- The Washington Times - Thursday, January 16, 2003

Riddick Bowe wants to get back in the ring. He has spent time the last two years working out in a home gym, hoping to get into boxing shape. But he might be going to jail instead.

It might appear unusual that a man, who has not fought in six years, would be training again. But considering Bowe's history especially his mental state in recent years the bizarre is status quo.

Several severe beatings in the ring might have left him brain damaged. His behavior out of the ring grew more unstable after he retired in early 1997, ranging from a brief stay with the U.S. Marines to kidnapping his estranged wife and five children nearly five years ago.

But his is not your typical boxer-down-on-his-luck story. Things fell apart for Bowe a long time ago, and they just seem to be getting worse.

Today the once-undisputed heavyweight king of boxing will appear before a federal judge in Charlotte, N.C., to face a sentence of 18 months in prison for the kidnapping. But even his legal proceedings have taken a bizarre path: This will be the third time Bowe has been sentenced in this case.

A series of legal maneuvers by several sets of attorneys (including Johnny Cochran) designed to keep Bowe out of jail have backfired. Instead, he finds himself in this predicament facing prison after two years of house arrest and a probationary period.

"This is a tragic situation," said his former manager, Rock Newman.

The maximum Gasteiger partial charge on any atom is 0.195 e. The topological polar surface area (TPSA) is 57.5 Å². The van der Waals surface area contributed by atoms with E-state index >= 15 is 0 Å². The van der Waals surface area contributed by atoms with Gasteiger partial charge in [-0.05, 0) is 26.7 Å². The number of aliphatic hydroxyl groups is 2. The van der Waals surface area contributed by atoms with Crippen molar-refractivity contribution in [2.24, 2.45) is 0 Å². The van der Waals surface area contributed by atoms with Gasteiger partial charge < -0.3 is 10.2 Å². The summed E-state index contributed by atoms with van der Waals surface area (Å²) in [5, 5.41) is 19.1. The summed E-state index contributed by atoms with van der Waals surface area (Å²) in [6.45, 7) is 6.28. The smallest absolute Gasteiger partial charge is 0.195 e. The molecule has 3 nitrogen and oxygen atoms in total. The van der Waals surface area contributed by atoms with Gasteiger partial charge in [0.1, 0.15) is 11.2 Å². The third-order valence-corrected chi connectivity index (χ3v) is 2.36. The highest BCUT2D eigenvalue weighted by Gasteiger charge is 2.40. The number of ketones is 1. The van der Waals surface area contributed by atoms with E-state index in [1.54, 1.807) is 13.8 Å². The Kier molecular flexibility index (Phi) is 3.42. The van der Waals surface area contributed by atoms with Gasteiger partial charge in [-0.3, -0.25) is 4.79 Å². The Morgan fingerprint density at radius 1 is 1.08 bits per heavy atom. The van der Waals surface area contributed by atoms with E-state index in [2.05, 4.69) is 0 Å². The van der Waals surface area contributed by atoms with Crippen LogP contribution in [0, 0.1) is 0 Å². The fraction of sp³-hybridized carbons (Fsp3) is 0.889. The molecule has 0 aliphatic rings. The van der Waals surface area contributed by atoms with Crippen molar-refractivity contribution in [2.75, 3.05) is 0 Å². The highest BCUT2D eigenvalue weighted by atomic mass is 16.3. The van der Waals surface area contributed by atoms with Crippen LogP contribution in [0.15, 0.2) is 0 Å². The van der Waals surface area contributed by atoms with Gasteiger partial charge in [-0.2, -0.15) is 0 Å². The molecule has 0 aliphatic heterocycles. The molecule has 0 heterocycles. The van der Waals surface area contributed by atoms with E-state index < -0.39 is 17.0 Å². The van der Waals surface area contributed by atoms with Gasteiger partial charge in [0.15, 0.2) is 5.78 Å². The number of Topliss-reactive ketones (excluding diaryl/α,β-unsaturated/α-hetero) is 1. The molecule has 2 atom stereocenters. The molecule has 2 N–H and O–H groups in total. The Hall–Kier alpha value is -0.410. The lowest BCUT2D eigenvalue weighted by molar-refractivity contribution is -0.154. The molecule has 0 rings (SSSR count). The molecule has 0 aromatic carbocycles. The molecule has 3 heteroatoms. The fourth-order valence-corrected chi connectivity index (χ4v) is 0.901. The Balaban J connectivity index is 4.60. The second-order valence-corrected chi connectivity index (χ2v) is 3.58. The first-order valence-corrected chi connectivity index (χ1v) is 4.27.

Bowe is being forced to abide by a plea bargain agreement his original attorney worked out with the U.S. Attorney's office. Bowe was to serve between 18 and 24 months in prison a plea agreement that was amended at the last minute at sentencing when Bowe's attorneys argued their client had suffered brain damage from boxing.

He is scheduled to appear today before Judge Graham Mullen the same man who agreed with defense lawyers that Bowe's brain damage contributed to the behavior that led him to kidnap his wife, Judy, and their five children from her North Carolina home in February1998 and bring them back to his Fort Washington home. Mullen allowed the plea agreement to be amended to keep Bowe out of jail, but his rulings twice have been overturned by the Fourth Court of Appeals in Richmond.

Mullen could decide that Bowe doesn't need to live by the plea agreement, which would send him immediately to prison for at least 18 months. However, it seems likely Mullen finally will sentence Bowe after being overturned twice by a higher court and having the case sent back to him both times.

"He is, of course, disappointed by the ruling of the Fourth Circuit, but he is looking forward to putting this matter behind him and getting on with his life," said Erik D. Bolog, one of Bowe's lawyers.

Getting on with his life includes, remarkably, returning to boxing. Those close to him say he is intent on fighting again despite questions about his mental state.

In fact, there was a plan for Bowe to return to the ring. A neophyte Washington promoter named Jeffrey Jackson, whose security business, Unlimited Security, is in Chapter 11 bankruptcy, and a wealthy area technology executive named Cecile Barker fostered the plan. Barker identified himself in an e-mail as Bowe's manager and said he had put together a 10-fight, $300million deal with the MGM Grand Hotel and Casino in Las Vegas. That deal was never finalized because the federal judge who amended Bowe's sentence refused to allow the fighter to return to boxing the judge imposed the ban as part of his amended sentence.